In a strongly worded statement, Pittsburgh Mayor Bill Peduto rejected President Donald Trump’s use of Pittsburgh in his announcement of the withdrawal of the U.S. from the Paris Climate Accord.
In his speech at the White House Thursday, Trump said “It is time to put Youngstown, Ohio, Detroit, Michigan, and Pittsburgh, Pennsylvania, along with many, many other locations within our great country, before Paris, France. It is time to make America great again.”
Peduto repudiated that association.
“I'm appalled that the President used my city to justify his unacceptable decision, as most other Pittsburghers are," he said. "I was one of the nation's mayors who went to Paris to fight for the accords, and my city, which has finally bounced back from decades of industrial carnage, will do all it can to promote its own environmental standards.”
In his statement, Peduto also called Pittsburgh an example of why the Paris agreement is good for the economy.
“Thirteen thousand Pittsburghers are employed in the renewable energy industry, and sixty-six thousand across Pennsylvania, and renewable jobs are the largest employer in the energy industry," he said. "Further, Pittsburgh and other cities know that fighting climate change will not only save our planet, but save lives.”
The President's announcement also drew a quick rebuttal from Democratic U.S. Senator Bob Casey of Pennsylvania.
— Senator Bob Casey (@SenBobCasey) June 1, 2017
In his speech, Trump also noted, "I was elected to represent the citizens of Pittsburgh, not Paris."
Allegheny County, which includes Pittsburgh, is not Trump country. It voted for Hillary Clinton in November, favoring her by a margin of 56 percent to Trump's 40 percent.
After Trump's announcement Peduto tweeted that "as the Mayor of Pittsburgh, I can assure you that we will follow the guidelines of the Paris Agreement for our people, our economy & future."
In November, Peduto signed on to an open letter from U.S. mayors calling on then President-elect Donald Trump to fight the effects of climate change. Murray Energy, which is located about 70 miles west of Pittsburgh, applauded Trump's decision saying the President is “saving coal jobs, and promoting low-cost, reliable electricity for Americans and the rest of the World.”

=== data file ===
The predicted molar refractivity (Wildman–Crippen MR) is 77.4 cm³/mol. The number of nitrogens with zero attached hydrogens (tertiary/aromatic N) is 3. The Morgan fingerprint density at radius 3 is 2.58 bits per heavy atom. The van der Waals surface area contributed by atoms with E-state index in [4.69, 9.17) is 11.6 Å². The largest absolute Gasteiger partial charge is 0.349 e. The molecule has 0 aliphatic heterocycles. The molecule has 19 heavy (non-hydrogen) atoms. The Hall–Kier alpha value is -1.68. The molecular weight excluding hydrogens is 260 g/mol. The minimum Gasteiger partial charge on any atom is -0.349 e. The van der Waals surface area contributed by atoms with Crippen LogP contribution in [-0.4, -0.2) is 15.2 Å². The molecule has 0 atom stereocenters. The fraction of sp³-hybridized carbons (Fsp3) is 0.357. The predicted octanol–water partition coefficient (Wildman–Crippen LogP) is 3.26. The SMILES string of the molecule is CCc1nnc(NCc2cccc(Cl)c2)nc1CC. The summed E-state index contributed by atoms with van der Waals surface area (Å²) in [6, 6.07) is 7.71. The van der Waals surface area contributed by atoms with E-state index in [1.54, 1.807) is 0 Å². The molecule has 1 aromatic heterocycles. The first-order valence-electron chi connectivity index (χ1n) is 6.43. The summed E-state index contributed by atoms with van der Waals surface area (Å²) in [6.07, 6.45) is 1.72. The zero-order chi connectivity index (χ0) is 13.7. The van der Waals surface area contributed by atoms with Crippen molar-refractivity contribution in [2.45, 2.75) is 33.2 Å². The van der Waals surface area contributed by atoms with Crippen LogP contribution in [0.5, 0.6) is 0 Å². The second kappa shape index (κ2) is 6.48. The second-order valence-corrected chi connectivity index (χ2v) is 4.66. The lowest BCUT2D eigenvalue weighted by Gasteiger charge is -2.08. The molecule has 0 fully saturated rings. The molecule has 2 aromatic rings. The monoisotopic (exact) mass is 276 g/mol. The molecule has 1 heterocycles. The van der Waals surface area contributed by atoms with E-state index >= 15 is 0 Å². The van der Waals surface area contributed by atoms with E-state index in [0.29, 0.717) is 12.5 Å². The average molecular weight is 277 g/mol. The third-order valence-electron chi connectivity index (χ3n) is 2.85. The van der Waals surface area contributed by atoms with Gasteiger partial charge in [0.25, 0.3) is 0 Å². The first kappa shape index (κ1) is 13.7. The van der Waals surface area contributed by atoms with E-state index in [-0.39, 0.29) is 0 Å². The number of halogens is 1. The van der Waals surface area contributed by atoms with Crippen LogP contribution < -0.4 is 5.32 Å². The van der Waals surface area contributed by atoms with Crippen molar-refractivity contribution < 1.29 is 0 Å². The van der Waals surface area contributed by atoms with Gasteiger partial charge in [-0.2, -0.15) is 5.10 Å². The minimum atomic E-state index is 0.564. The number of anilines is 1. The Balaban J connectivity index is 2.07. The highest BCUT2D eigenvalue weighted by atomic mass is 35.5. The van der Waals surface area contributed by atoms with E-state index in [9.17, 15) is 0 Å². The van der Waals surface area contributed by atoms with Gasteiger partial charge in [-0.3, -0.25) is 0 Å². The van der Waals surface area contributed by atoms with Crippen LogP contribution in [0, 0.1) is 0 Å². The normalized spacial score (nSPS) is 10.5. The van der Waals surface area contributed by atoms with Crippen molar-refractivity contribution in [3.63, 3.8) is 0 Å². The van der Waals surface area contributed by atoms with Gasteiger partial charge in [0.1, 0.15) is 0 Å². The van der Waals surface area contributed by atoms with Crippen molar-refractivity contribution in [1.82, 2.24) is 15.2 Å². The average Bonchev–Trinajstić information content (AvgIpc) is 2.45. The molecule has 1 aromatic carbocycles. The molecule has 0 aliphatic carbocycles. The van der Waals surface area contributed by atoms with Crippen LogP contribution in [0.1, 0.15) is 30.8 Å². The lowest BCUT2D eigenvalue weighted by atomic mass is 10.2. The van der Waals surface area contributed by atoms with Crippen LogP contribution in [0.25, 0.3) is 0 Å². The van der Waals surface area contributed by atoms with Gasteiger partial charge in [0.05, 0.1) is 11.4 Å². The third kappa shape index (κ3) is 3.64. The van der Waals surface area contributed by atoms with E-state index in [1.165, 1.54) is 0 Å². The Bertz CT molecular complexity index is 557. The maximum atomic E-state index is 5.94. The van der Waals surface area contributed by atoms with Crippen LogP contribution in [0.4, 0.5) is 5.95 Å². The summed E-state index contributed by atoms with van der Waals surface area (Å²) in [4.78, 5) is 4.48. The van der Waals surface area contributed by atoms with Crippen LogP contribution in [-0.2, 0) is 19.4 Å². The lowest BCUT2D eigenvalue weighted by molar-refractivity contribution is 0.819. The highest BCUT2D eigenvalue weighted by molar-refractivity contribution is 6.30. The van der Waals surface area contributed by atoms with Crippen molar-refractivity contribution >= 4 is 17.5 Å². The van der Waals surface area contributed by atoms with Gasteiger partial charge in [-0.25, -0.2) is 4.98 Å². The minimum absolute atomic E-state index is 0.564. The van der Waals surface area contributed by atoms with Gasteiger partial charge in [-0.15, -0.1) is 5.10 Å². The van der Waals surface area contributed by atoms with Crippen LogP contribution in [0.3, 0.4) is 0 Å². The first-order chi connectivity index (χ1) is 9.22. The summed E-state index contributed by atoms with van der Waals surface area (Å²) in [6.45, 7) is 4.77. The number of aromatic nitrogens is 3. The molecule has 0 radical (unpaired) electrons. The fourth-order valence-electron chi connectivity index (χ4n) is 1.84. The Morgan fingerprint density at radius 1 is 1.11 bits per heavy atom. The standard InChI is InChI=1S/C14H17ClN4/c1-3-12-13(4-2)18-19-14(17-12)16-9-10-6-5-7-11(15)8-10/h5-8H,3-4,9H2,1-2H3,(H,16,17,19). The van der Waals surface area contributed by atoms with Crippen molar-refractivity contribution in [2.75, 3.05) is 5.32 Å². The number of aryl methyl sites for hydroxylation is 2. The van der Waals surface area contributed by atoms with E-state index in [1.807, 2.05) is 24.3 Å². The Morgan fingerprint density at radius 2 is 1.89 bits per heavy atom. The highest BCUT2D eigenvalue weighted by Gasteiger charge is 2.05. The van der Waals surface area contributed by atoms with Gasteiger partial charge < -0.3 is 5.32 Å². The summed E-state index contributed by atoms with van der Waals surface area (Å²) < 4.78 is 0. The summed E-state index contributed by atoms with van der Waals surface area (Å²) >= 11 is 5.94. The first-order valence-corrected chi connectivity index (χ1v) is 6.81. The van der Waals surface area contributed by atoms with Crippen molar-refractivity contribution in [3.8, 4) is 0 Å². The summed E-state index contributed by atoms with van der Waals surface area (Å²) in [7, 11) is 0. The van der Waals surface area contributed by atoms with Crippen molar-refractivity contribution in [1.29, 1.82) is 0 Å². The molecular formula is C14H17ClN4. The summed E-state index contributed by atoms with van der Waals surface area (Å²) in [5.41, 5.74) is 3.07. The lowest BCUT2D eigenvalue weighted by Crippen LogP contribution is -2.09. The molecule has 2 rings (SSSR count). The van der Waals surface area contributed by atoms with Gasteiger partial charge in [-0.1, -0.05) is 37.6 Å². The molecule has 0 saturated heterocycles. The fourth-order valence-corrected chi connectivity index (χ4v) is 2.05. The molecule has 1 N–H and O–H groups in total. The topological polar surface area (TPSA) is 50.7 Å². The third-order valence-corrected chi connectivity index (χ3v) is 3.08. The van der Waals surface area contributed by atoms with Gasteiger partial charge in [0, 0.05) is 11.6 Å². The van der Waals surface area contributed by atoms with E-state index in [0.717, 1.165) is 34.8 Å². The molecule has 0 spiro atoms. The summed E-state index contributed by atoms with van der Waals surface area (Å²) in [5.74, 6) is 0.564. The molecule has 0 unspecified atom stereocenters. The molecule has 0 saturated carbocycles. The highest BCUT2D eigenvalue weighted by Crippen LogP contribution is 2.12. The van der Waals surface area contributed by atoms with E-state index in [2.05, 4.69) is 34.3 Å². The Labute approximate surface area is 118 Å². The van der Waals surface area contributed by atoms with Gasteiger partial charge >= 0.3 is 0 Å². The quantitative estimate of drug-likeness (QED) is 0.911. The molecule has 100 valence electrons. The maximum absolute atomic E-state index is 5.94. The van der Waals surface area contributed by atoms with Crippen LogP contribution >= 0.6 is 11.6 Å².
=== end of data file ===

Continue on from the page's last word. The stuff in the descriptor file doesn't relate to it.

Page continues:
Peduto’s full release can be read below:
"Statement below from Mayor William Peduto on President Trump's announcement on the United States withdrawing from the 2015 Paris climate change agreement:
"President Trump's decision is disastrous for our planet, for cities such as Pittsburgh, to the commitments the United States made to the rest of the world, and to our responsibility to save the globe for future generations.
The President has made America weaker, and the world less safe.
I'm appalled that the President used my city to justify his unacceptable decision, as most other Pittsburghers are. I was one of the nation's mayors who went to Paris to fight for the accords, and my city, which has finally bounced back from decades of industrial carnage, will do all it can to promote its own environmental standards.
I know cities around the nation and the world will do the same. This is not over.
In Pittsburgh, we've rebuilt our economy on the future and our people, not on the past.
We are improving the efficiency of buildings; using smart infrastructure to reduce emissions; supporting new mobility solutions like bike share, bus rapid transit, and shared rides to reduce our reliance on personal automobiles; and has world class innovation happening by the likes of the University of Pittsburgh, Carnegie Mellon University and many industry partners.
Pittsburgh is the example of why the Paris agreement is good for economic development: such work is good for business too. Thirteen thousand Pittsburghers are employed in the renewable energy industry, and sixty-six thousand across Pennsylvania, and renewable jobs are the largest employer in the energy industry.
Further, Pittsburgh and other cities know that fighting climate change will not only save our planet, but save lives. Pittsburgh has been engaged in resilience planning since 2015 and climate change and extreme weather were identified as the number one shock facing us.
Fighting for the Paris accords is my duty, and that of mayors across the United States, who are standing together in defiance of President Trump's reckless decision. If you are a mayor and not addressing shifts in changing weather patterns or preparing for the impacts of climate change you aren't doing your job. What is our job is preparing our cities for the future, and building opportunities and productive and safe lives for those we serve."
The Associated Press contributed to this report.